MINNEAPOLIS — The Bears didn’t hold anything back in their offensive playbook in Sunday’s 24-10 win over the Minnesota Vikings, as evidenced by the two-point conversion attempt call dialed up by coach Matt Nagy.
The play — dubbed “Lollipop” — called for cornerback Prince Amukamara to run fake jet motion across the line of scrimmage four times before Mitch Trubisky would drop back to pass, ultimately finding linebacker Nick Kwiatkoski in the end zone for a score. The Bears had to burn a timeout to make sure the play was executed correctly — with Amukamara running four, not two, times along the line — but it wound up working to give them an 11-point advantage at a critical point in the game.
“(Amukamara) said he’s the most in shape person on the team,” Trubisky said. “I guess that’s why we used him there. Great distraction, big two-point conversion and heck of a catch by Kwit.”
The play brings the total of Bears defensive players to receive a snap on offense this season to eight: Amukamara, Kwiatkoski, Akiem Hicks, Bilal Nichols, Roy Robertson-Harris, Jonathan Bullard, Bruce Callahan and Eddie Jackson. The Bears, too, ran plays in the regular season called “Willy Wonka,” “Oompa Loompa” and “Lollipop,” in addition to “Santa’s Sleigh,” “Papa Bear Left,” and “Freezer Left.”
“Freezer Left” — Hicks’ touchdown run against the New York Giants — and now “Lollipop” have resulted in defensive players scoring points on offense. Kwiatkoski said he played running back in high school, which would’ve been the last time he had to make a catch like he did in the end zone on Sunday.
“I’m really happy for the dude,” tight end Trey Burton said. “Great catch, back shoulder, and made a really big play for us.”
On a Wim(s)
With Allen Robinson inactive due to a ribs injury, and Anthony Miller (shoulder) and Taylor Gabriel (ribs) both exiting the game, Javon Wims and Kevin White saw significant action on Sunday. While White only had one catch, it was an impressive 22-yard snag on third down.
Wims, though, played a critical role in the Bears’ 16-play, 75-yard scoring drive that chewed up more than nine minutes of clock in the third and fourth quarter. His tough nine-yard snag on third and seven from the Vikings’ 17 set up Tarik Cohen’s touchdown, which after “Lollipop” put the Bears up by 11.
“There’s a reason he’s not on (the practice squad), because someone would’ve claimed him immediately,” Burton said.
Wims finished the game with four catches for 32 yards, his first catches and first yards as a pro after being drafted in the seventh round back in April.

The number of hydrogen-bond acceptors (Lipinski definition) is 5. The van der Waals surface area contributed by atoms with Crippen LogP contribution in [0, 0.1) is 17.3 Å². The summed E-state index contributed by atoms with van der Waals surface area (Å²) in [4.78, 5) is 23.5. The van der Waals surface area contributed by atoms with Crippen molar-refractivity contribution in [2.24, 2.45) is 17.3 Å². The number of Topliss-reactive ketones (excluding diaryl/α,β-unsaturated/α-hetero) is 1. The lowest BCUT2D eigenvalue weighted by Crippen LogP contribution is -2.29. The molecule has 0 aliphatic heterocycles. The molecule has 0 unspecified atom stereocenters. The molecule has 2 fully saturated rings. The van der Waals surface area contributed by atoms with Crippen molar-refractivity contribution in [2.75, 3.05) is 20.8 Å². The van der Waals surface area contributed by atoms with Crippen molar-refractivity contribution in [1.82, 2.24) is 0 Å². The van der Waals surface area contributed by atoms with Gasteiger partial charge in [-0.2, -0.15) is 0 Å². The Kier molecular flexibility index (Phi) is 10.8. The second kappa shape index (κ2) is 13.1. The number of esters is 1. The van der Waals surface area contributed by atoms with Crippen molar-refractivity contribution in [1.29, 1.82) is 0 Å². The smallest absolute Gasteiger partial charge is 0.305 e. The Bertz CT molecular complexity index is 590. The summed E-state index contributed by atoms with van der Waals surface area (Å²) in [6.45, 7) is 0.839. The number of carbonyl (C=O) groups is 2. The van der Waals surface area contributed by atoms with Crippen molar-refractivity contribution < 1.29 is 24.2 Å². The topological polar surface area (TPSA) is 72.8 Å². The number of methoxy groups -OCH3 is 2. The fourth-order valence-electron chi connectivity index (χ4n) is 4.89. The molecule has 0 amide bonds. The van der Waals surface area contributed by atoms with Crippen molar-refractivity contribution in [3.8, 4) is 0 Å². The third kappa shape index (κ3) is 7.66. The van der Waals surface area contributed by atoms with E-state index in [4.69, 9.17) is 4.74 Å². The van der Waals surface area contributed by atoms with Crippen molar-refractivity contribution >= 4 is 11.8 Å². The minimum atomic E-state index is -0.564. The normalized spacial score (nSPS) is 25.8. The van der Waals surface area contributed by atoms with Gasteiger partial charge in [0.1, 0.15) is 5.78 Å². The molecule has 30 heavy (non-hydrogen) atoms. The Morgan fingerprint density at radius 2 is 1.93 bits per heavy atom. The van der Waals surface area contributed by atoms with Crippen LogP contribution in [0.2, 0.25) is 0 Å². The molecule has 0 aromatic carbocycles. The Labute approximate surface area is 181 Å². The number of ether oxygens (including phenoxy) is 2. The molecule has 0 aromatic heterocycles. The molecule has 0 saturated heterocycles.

“He had four catches on four targets. It shows who we are,” Nagy said. “He’s been having a great season in regards to just being able to learn in practice. You can watch him growing every day. I think that can do so much for him – whether it’s this year or down the road – for his confidence. He’s a great kid; he works hard. The best one of the day was when he caught that third down stop route. That was a big play and he’s got that in him.”
Wims has had to be patient, biding his time while only being active for three games (Buccaneers, Jets, Bills) prior to Sunday. But he took advantage of an opportunity against the Vikings — one that won’t necessarily be there in a week, with Robinson and Gabriel seeming likely to play against the Eagles, though Miller’s status may be up in the air. Still, if the Bears do need Wims in a week, he showed good timing and trust with Trubisky, which could wind up paying off.
“It just shows our depth,” Wims said. “We’re deep at the wide receiver position. Any one of us at any given moment could step in and fill a void for the team.”
Stumping for Nagy
The Bears finishing 2018 with a 12-4 record is a remarkable achievement after going a combined 14-34 over the last three years. Nagy, then, is a favorite to win coach of the year honors — the Chargers’ Anthony Lynn, the Colts’ Frank Reich, the Seahawks’ Pete Carroll and the Chiefs’ Andy Reid will also merit consideration, too.
Depending on who you ask, the coach of the year award likely will come down to Nagy and Reich, both of whom have engineered magnificent turnarounds in Chicago and Indianapolis. But while Nagy won’t campaign for himself, he has a locker room of players who are happy to do the work for him.
“I really hope he’s the coach of the year,” Amukamara said. “I know he’s not thinking about it but we’re thinking about it for him.”